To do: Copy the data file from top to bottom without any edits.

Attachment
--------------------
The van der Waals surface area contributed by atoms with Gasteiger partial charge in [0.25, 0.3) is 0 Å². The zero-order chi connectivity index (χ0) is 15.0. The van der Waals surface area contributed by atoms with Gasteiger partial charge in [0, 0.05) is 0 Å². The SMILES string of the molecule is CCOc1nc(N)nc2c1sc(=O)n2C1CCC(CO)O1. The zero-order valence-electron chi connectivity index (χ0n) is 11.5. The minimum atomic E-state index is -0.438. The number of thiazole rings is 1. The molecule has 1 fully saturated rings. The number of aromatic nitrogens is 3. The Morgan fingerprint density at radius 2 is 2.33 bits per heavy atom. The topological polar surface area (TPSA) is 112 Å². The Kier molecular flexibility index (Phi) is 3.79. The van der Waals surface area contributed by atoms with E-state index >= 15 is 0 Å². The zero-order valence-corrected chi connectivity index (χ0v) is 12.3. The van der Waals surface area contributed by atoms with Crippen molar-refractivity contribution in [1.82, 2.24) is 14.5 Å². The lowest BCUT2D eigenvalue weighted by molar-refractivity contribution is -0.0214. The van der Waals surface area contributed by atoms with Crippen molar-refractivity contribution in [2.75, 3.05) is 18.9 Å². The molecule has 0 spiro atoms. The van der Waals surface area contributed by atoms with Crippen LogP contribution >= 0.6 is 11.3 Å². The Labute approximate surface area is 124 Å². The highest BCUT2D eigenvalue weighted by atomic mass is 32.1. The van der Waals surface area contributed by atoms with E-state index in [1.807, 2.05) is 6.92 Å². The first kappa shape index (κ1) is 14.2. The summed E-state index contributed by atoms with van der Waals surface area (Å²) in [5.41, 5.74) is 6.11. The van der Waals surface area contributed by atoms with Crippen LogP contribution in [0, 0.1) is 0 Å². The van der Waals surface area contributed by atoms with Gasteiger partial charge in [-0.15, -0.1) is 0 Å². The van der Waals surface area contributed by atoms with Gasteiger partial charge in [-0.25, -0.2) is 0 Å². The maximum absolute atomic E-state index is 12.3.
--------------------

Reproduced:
The van der Waals surface area contributed by atoms with Gasteiger partial charge in [0.25, 0.3) is 0 Å². The zero-order chi connectivity index (χ0) is 15.0. The van der Waals surface area contributed by atoms with Gasteiger partial charge in [0, 0.05) is 0 Å². The SMILES string of the molecule is CCOc1nc(N)nc2c1sc(=O)n2C1CCC(CO)O1. The zero-order valence-electron chi connectivity index (χ0n) is 11.5. The minimum atomic E-state index is -0.438. The number of thiazole rings is 1. The molecule has 1 fully saturated rings. The number of aromatic nitrogens is 3. The Morgan fingerprint density at radius 2 is 2.33 bits per heavy atom. The topological polar surface area (TPSA) is 112 Å². The Kier molecular flexibility index (Phi) is 3.79. The van der Waals surface area contributed by atoms with E-state index >= 15 is 0 Å². The zero-order valence-corrected chi connectivity index (χ0v) is 12.3. The van der Waals surface area contributed by atoms with Crippen molar-refractivity contribution in [1.82, 2.24) is 14.5 Å². The lowest BCUT2D eigenvalue weighted by molar-refractivity contribution is -0.0214. The van der Waals surface area contributed by atoms with Crippen molar-refractivity contribution in [2.75, 3.05) is 18.9 Å². The molecule has 0 spiro atoms. The van der Waals surface area contributed by atoms with Crippen LogP contribution >= 0.6 is 11.3 Å². The Labute approximate surface area is 124 Å². The highest BCUT2D eigenvalue weighted by atomic mass is 32.1. The van der Waals surface area contributed by atoms with E-state index in [1.807, 2.05) is 6.92 Å². The first kappa shape index (κ1) is 14.2. The summed E-state index contributed by atoms with van der Waals surface area (Å²) in [5.41, 5.74) is 6.11. The van der Waals surface area contributed by atoms with Crippen LogP contribution in [0, 0.1) is 0 Å². The van der Waals surface area contributed by atoms with Gasteiger partial charge in [-0.15, -0.1) is 0 Å². The van der Waals surface area contributed by atoms with Gasteiger partial charge in [-0.25, -0.2) is 0 Å². The maximum absolute atomic E-state index is 12.3.